The COVID-19 pandemic, much like the global financial crisis, is a catalyst for change. If the global financial crisis created a “new normal,” the coronavirus outbreak has ushered in a time of rapid change. Welcome to the "Great Acceleration."
The pandemic’s accelerating effect has been immediate in some areas: the sudden halt in economic activity, the rapid global policy response and the speed of market moves in response to these events. But the pandemic is acting as an accelerant across many dimensions. Almost anywhere we look—from healthcare to real estate to US-China relations to technology to society and socially-aware investing—the coronavirus is accelerating existing trends and driving new ones. In our opinion, investors looking to generate returns may need to be equally fast.
As money managers, the most common question we get today is whether the recovery in financial markets has moved too far, too fast, relative to fundamentals. After all, the US economy is in recession, unemployment is near record highs and businesses face unprecedented challenges and an uncertain outlook. These are serious issues, but from an investment perspective, we think it is more important to focus on the longer-term dynamics of the Great Acceleration.
We think the most important dynamic is the size and speed of the response by monetary and fiscal policymakers around the world, which has been distinctly different compared to previous crises. The US Federal Reserve (Fed), for example, has added $3 trillion to its balance sheet—more than the UK’s entire 2019 gross domestic product—in just three months. After the 2008-2009 global financial crisis, it took the Fed more than five years to expand its balance sheet by a similar amount (Exhibit 1).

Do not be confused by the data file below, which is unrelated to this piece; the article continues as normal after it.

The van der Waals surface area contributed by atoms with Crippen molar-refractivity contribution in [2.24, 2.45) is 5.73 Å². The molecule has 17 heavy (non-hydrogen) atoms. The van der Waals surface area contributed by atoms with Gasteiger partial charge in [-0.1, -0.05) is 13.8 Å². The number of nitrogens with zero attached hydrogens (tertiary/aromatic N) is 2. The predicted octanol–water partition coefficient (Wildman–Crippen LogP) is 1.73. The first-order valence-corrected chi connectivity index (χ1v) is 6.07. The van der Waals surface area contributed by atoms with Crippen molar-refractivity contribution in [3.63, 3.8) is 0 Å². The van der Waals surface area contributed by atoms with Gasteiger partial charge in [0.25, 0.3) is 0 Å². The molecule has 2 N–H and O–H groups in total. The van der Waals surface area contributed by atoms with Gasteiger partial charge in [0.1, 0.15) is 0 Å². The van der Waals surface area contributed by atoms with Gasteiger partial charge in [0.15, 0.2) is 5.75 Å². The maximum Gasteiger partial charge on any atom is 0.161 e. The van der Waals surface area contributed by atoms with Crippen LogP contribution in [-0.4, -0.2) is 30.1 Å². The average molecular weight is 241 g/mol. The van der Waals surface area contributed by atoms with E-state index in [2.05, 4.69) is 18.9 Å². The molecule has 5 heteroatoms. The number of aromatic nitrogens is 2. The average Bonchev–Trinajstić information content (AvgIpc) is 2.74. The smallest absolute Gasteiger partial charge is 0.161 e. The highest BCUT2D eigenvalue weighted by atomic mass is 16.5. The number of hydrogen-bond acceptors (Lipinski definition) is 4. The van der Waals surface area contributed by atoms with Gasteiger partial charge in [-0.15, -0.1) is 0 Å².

Source: GSAM, Bloomberg. Global Financial Crisis data is Aug. 13, 2008 to Nov. 27, 2013. 2020 data is Feb. 5, 2020 to June 3, 2020. Past performance does not guarantee future results, which may vary.
As we saw following the global financial crisis, an aggressive Fed can keep government bond yields low for a long time. Over time, low government bond yields can push investors out along the risk spectrum, compressing risk premiums and generating attractive returns well beyond the initial recovery (Exhibit 2).
Source: GSAM. Bloomberg US High Yield Index. Global Financial Crisis data from Aug. 8, 2008 to Nov. 29, 2013. 2020 data is Feb. 7, 2020 to June 11, 2020. Past performance does not guarantee future results, which may vary.
In the current crisis, the aggressive policy response has fast-forwarded this process. But the speed is a feature, not a bug. The Fed and other central banks need to provide liquidity to businesses and consumers as a bridge to the other side of the pandemic crisis. The more quickly and cheaply that liquidity can be provided, the faster and stronger the recovery will likely be.
Markets are forward-looking and investors are both anticipating and facilitating a better future. With government bond yields stuck near zero, US investment-grade companies have been able to raise more than $1 trillion in liquidity from investors seeking higher return potential. That liquidity is providing companies with a bridge to the other side of the crisis. The spill-over effect into riskier assets has also been accelerated, with equities, high yield and emerging market bonds all recovering rapidly from their initial sell-off.
Bumps in the road likely lie ahead. Investors realized that last week. When fears of a second wave of coronavirus infections rise, markets will focus on the short term. If you are invested, focus on the long-term implications of the policy response—and the diversifying benefits of a high quality fixed income portfolio. However, with ample liquidity, sectors may not remain on sale for long. In the Great Acceleration, we think the implications for investors are simple: Don’t blink.